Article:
POLL: Are Golf Tournaments Getting Too Pricey?

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So I’ve been wanting to play in my college alumni golf tournament for the past few years. But each spring the tournament comes and goes without my taking part.

This year I had decided I was going to play in it for sure. I put the little postcard reminder they sent me aside and planned on signing up online ASAP. Long story short, as I went to sign up yesterday I was stopped dead in my tracks…not by a scheduling conflict, but by the price: $395.

WTF are they smoking?

I had to check to make sure I wasn’t looking at the foursome price…nope, that was $1,580. Somehow, I just assumed it would be around $175 per person (I swear that’s what it was last I checked two years ago). Granted, it’s being held at a rather upscale public course where fees typically surpass $150, but $395…really? Needless to say, I won’t be playing this year either.

What the hell goes on at these tournaments, anyway? I spoke to someone recently who said a raw bar is a necessity at local tournaments nowadays. Really?

“Oh, there’s not an oysters, clams and quahog spread behind the 18th green? Then I’m out.”

A three-course meal after the round with a raw bar and free drinks? Is this a golf tournament or a wedding? Look, I’m all for supporting a good cause – be it your alma mater or a local charity, but isn’t $400 pushing it a bit too far?

But perhaps I’m crazy. Maybe I’m just out of touch with how much people typically pay to play in a local golf tournament these days. That being said, I offer the poll below – so you can tell me what you typically pay when you hit the links for a good cause.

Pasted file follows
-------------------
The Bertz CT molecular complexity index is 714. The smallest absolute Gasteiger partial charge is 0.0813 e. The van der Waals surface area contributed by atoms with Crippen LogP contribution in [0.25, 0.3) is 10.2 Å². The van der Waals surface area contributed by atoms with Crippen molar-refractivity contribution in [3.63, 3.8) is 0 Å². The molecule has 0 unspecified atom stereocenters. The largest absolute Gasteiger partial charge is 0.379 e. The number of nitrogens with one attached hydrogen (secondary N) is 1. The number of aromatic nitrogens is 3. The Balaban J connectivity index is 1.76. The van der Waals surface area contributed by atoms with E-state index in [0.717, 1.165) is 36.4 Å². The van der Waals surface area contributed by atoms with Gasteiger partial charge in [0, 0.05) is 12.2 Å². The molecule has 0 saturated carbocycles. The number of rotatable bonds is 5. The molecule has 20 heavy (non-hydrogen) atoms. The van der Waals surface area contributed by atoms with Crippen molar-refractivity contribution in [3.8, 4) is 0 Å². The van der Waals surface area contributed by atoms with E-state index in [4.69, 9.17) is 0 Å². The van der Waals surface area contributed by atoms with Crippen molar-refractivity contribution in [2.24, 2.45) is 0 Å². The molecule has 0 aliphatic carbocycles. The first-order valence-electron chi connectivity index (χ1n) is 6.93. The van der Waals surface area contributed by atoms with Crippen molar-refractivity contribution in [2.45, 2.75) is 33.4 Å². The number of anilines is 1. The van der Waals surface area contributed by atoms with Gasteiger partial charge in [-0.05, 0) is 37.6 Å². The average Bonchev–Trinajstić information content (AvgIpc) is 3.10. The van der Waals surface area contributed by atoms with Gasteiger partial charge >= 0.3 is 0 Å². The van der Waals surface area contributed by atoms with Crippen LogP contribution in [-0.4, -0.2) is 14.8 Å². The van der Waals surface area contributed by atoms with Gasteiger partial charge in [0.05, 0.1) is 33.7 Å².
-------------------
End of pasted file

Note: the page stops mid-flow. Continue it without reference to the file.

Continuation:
How much do you typically spend on playing in a golf tournament?

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No Tiger, No Fans?

I think we can all agree that when we are watching the PGA Tour, we are watching the highest level of professional golf we are likely to see.  And that probably goes double for a major.  Face it, the absolute worst player on the tour will still wipe the floor with most any of us.  These guys are simply the best.  So why is it that so many viewers need to have Tiger Woods there, or they’re not interested in watching?  Is a large collective of most of the best players in the world not good enough?

Obviously, I’m referring to The Masters and the fact that Tiger Woods did not play due to surgery (as well as Mickelson not making the cut).  The result?  The lowest ratings for a Masters tournament since 1993.  I wonder why this is?  I get that he is certainly the most popular player in the game, as well as arguably still the best.  But are that many people electing not to tune in if he’s not there?  What about all of the other great golfers who are there?  No love for Bubba?  Fowler?  McIlroy?

This is the reason why the PGA needs to do a better job of hyping more players on the tour.  Once the most hyped player doesn’t participate, despite the fact he hasn’t won the tournament since 2005, too many people no longer care.  So again, these are the greatest players in the world…but no one cares.  When there’s an NFL game in which Tom Brady or Peyton Manning isn’t involved, people still watch, right?  Why is it different for golf and golf tournaments?  Take a look at the numbers.  When you really look at final scores and the total number of strokes, the difference between first and thirtieth is only a matter of about three strokes per round.  Is that really much of a difference form a skill level standpoint?  I’m sorry, but it’s not.  So what exactly do these so-called fans think they’re missing?  It’s as if they are more caught up in the off-the-course Tiger hype than what he should be known for, which is golf.

Speaking of so-called fans, I saw an idiotic comment on another post proving my point.  This person claims they would rather watch Tiger shoot 74 than a ”no name guy” shoot 70.  So basically you’re telling me, just because a specific golfer is playing, you would rather watch bad golf than a lesser named player having a better round?  I’m sorry, but that means you are not a fan of the game.